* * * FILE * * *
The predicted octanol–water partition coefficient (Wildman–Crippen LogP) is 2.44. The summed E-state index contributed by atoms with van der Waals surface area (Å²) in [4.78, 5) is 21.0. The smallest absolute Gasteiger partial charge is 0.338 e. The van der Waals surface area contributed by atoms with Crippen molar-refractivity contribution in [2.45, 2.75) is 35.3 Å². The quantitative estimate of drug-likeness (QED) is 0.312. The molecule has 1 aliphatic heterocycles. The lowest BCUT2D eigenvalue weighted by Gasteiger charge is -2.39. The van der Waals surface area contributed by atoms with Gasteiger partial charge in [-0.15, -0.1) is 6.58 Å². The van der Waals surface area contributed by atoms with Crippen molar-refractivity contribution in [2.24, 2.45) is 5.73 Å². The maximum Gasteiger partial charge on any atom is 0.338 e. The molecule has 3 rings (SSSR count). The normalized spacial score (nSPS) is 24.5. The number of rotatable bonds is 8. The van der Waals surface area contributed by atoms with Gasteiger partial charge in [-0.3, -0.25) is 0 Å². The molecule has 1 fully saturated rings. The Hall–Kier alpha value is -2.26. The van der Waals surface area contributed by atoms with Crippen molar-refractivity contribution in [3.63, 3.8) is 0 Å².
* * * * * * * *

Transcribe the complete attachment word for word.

The predicted octanol–water partition coefficient (Wildman–Crippen LogP) is 2.44. The summed E-state index contributed by atoms with van der Waals surface area (Å²) in [4.78, 5) is 21.0. The smallest absolute Gasteiger partial charge is 0.338 e. The van der Waals surface area contributed by atoms with Crippen molar-refractivity contribution in [2.45, 2.75) is 35.3 Å². The quantitative estimate of drug-likeness (QED) is 0.312. The molecule has 1 aliphatic heterocycles. The lowest BCUT2D eigenvalue weighted by Gasteiger charge is -2.39. The van der Waals surface area contributed by atoms with Gasteiger partial charge in [-0.15, -0.1) is 6.58 Å². The van der Waals surface area contributed by atoms with Crippen molar-refractivity contribution in [2.24, 2.45) is 5.73 Å². The maximum Gasteiger partial charge on any atom is 0.338 e. The molecule has 3 rings (SSSR count). The normalized spacial score (nSPS) is 24.5. The number of rotatable bonds is 8. The van der Waals surface area contributed by atoms with Gasteiger partial charge in [-0.3, -0.25) is 0 Å². The molecule has 1 fully saturated rings. The Hall–Kier alpha value is -2.26. The van der Waals surface area contributed by atoms with Crippen molar-refractivity contribution in [3.63, 3.8) is 0 Å².